Five marketing myths are preventing insurers from adjusting to technological disruption and the new buying behaviors of Millennials.
No insurance executive in touch with the marketplace would deny that traditional distribution is no longer a reliable way to deliver dependable sales and enduring customer relationships. The adviser-based model is under threat in most sector categories. Why? There are many reasons, but two at the top of the list are:
- Customers are changing – the Millennial generation shops and buys differently than their Boomer parents, and even Boomer habits and expectations are changing in the digital world.
- Technology has disrupted the distribution model, as it has disrupted everything else in its wake – the experiences, access, transparency, ability to compare and socialize at any moment from any location – dislodging practices that were deeply rooted for decades.
As a result, carriers are being forced to recast not only distribution itself, but also the entire ecosystem that enables distribution to do its job:
- Product – must be simpler, understandable to the average person and offering a real benefit worth the price
- Service – must be always available, accurate and helpful
- Channels – must be consistent on all dimensions – as a client, I want to feel I am dealing with the same company wherever I go looking for you, whether online, on the phone or in person
- Underwriting – must use data in ways that are respectful and pass the test of being reasonable in the client’s eyes
Perhaps most of all, insurers must put aside marketing myths and see marketing as more than an optional cost center that puts sponsorships in place, designs product brochures, supports trade show presence and runs advertising campaigns.
Marketing done right can become the function that unifies your business around the client, and fuels answers to these critical questions:
- Whom do you really want to have as your customers?
- What are their needs, both emotional and rational?
- What are the ways you can meet those needs?
- And how can you do so better than competition, within a good economic and risk structure?
The insurance industry seems to live by a series of unfortunate beliefs about what marketing is and what it is not. These marketing myths stand in the way of putting the huge potential of this function to work to meet your business goals.
To enable marketing to have the impact on your business that it can have, put these myths aside and empower a capable team to help drive growth.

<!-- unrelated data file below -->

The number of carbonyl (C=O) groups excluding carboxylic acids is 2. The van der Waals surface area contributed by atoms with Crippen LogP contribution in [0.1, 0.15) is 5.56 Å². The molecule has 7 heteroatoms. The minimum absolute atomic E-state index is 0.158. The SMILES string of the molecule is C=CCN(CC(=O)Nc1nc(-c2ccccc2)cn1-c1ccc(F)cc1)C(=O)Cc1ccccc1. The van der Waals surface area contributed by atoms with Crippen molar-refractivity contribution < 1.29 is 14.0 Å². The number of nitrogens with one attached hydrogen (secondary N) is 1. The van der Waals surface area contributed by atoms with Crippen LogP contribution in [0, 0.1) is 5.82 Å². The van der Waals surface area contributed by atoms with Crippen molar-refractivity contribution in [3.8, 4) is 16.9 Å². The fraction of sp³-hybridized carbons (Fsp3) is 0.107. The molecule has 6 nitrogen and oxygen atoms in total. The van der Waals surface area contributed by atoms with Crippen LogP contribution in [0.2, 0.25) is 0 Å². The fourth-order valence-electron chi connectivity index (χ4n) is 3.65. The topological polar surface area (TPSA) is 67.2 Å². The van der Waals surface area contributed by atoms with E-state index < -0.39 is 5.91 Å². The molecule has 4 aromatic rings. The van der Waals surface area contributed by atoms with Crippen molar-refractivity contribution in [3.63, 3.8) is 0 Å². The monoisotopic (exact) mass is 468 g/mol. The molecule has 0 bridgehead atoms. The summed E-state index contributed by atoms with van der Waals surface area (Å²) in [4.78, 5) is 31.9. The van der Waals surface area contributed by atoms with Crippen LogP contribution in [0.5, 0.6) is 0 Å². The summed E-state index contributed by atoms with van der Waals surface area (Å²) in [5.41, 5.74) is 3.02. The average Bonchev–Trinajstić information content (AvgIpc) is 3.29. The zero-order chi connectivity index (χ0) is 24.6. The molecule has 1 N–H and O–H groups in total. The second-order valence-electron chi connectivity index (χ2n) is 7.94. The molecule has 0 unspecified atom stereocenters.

|“Brand” and “advertising” are synonymous.
||Brand defines what your company stands for and connects people in ways that help them see you as relevant in their lives … leading to purchase and loyalty. Everything you do is a manifestation of your brand, whether or not you advertise.
|Marketing is a cost center.
||Marketing is an investment. Marketing is a leader in creating profitable and persistent revenue growth, by helping to identify the right customers, gather their needs and provide direction to the organization on how to fulfill those needs.
|Marketing people are creative types, not business people.
||Yes, as in every business function, creativity is demanded. But marketing today is a technology-driven function and drives P&L, so a close partnership between internal tech professionals and external providers is a must.
|Product builds, distribution sells, marketing supports.
||Insurance is an experience business. It’s not just about policy bells and whistles, it’s about the end-to-end experience of engaging with your brand from pre-sale to post-sale to continuing servicing and claims. This means internal silos must be eradicated and collaboration must be a defining attribute of your culture, or your customer will feel the negative effects of self-imposed internal barriers.
|Marketing decisions are made on gut.
||Marketing is a data-driven discipline, requiring a special mix of talent and skills to get the right data and use it to create customer experiences that will drive business results.